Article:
There are two things you can do to help alleviate this.

First, it really helps if you have the right contact center software—bonus points if it’s integrated with your CRM platform. This will let your agents get full contextual information and past interaction history for each customer or prospect they’re talking to, even if it’s their first time talking to that person.

For example, Dialpad integrates with CRMs like Salesforce and HubSpot to not automatically sync this contact data, but also embed a dialer inside those CRMs so you can make phone calls without leaving that platform:

Salesforce Power Dialer blog size

Dialpad also has call recording functionality, which lets call center teams review customer conversations and find ways to improve and do agent training:

Recording call in dialpad blog size

Contextual / conversational data not being carried through different channels

On a related note, whether customers contact you via SMS or phone calls, their information should always carry through to any other channel they might use to reach out.

This is one of the hallmarks of an omnichannel customer service approach (as opposed to a multichannel approach). It directly impacts whether your agents will be able to get that past conversational data from different communication channels, and also affects your metrics and data hygiene overall.

There’s no point in having all that insightful customer intelligence if it’s not easily accessible!

Not being able to update call flows easily

A call flow that works very well now might still need to be updated later on. Whether it’s because of changing attitudes in your customers or because of new trends, you may need to make changes to your call flows at some point—and it’s better to know that you can do that easily instead of during a crisis event when things are much more urgent.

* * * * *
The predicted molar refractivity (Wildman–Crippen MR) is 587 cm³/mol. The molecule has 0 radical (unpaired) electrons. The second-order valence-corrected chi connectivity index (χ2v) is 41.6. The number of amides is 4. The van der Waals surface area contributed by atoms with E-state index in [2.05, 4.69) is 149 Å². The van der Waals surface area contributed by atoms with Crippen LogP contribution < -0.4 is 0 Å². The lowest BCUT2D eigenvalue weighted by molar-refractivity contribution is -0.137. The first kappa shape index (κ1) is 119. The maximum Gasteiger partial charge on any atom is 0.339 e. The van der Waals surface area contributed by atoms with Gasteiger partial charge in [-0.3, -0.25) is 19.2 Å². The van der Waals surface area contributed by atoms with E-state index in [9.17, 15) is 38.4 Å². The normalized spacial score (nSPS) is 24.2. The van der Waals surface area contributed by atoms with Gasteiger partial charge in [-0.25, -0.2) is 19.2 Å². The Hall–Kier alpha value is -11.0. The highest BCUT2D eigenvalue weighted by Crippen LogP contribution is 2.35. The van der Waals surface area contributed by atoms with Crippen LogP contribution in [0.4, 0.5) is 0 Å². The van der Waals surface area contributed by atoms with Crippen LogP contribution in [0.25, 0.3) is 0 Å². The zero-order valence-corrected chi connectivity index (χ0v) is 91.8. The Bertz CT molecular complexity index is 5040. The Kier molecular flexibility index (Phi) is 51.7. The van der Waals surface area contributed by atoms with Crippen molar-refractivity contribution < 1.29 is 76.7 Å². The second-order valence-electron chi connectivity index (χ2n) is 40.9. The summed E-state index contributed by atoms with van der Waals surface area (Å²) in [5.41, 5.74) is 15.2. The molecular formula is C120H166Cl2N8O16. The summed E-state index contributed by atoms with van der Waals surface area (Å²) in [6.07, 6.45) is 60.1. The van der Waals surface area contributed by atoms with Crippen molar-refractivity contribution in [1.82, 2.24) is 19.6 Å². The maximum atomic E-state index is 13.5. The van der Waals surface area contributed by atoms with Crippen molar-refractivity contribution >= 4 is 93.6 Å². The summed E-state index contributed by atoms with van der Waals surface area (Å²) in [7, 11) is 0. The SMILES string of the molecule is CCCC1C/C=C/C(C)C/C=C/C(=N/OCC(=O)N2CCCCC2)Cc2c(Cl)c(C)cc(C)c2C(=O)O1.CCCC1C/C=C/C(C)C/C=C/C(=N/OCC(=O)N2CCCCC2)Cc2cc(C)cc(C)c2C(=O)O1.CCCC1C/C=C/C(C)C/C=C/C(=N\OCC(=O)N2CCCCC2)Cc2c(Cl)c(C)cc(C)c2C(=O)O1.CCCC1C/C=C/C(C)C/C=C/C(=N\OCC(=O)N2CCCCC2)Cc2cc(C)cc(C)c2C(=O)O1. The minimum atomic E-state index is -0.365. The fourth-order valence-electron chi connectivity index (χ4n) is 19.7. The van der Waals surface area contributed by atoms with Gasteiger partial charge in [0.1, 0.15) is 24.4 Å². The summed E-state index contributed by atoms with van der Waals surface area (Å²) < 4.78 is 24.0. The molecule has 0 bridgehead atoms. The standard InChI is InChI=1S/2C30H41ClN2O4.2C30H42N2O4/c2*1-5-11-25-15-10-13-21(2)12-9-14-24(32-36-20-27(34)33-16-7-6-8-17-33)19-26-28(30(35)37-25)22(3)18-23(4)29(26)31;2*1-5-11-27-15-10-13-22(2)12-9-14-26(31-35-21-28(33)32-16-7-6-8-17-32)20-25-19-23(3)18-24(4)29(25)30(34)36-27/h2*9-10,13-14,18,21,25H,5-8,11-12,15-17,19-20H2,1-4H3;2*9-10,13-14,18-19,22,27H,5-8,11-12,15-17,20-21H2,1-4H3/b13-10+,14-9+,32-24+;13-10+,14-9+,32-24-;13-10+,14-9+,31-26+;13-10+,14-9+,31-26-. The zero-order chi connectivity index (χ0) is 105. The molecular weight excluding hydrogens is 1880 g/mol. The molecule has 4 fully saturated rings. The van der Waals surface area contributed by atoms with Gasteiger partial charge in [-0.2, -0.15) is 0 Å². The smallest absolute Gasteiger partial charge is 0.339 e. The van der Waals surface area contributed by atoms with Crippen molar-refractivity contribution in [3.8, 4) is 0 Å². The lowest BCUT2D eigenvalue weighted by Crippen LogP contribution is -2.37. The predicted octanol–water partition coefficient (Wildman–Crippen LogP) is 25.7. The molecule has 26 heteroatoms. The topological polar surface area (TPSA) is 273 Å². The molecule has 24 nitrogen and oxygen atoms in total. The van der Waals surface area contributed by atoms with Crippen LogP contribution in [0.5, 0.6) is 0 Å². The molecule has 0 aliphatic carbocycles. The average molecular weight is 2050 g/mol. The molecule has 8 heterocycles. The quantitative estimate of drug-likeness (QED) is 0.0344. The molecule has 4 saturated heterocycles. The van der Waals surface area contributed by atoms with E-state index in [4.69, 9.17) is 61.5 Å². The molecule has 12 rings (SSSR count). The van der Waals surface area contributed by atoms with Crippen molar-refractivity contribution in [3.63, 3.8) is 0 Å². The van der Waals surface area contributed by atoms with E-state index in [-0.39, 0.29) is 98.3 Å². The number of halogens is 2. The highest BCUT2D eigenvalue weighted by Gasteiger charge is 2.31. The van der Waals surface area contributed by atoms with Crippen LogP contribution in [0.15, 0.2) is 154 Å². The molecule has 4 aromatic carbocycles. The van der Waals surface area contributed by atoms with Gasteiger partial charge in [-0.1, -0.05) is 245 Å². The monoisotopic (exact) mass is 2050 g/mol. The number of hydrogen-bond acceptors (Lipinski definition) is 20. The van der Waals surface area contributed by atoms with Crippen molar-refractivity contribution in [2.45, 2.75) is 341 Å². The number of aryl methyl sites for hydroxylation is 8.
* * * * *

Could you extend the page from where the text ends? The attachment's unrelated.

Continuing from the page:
If everything is going well and things are chill right now, then this is the perfect time to check and make sure that you can easily update your call flows. Ideally, you should be able to do this on your own in real time, without having to contact a support or IT team, or wait hours for the changes to be implemented.

Again, this is super easy to do in Dialpad, and beyond basic call routing, you can also set up queue prioritizations, in-queue callbacks, and more.

Do you have an intuitive call flow for your customer service team?

If you’re running a business or call center that gets a decent number of calls on a daily basis, you need to have good call flows to manage hold times and keep customers happy.

And you don’t need to buy separate call flow software either—most phone systems and contact center platforms will have some kind of functionality that lets you do this.

If you’re looking for a unified solution that lets your team handle not only call flows but also every other communications channel in one place, why not give Dialpad a try?

Update your call flows anytime with just a few clicks

With Dialpad Ai Contact Center, you can make changes to your call flows in minutes, without any IT help. See how it works with a product tour!

FAQs about call flows

What steps should there be in a call flow?

Every company’s call flow is different, but generally most call flows will have these steps: greeting (say your hellos and small talk), authentication (make sure the caller is who they say they are if any important information is going to be exchanged), and troubleshooting or answering the question.

What does a good call flow look like?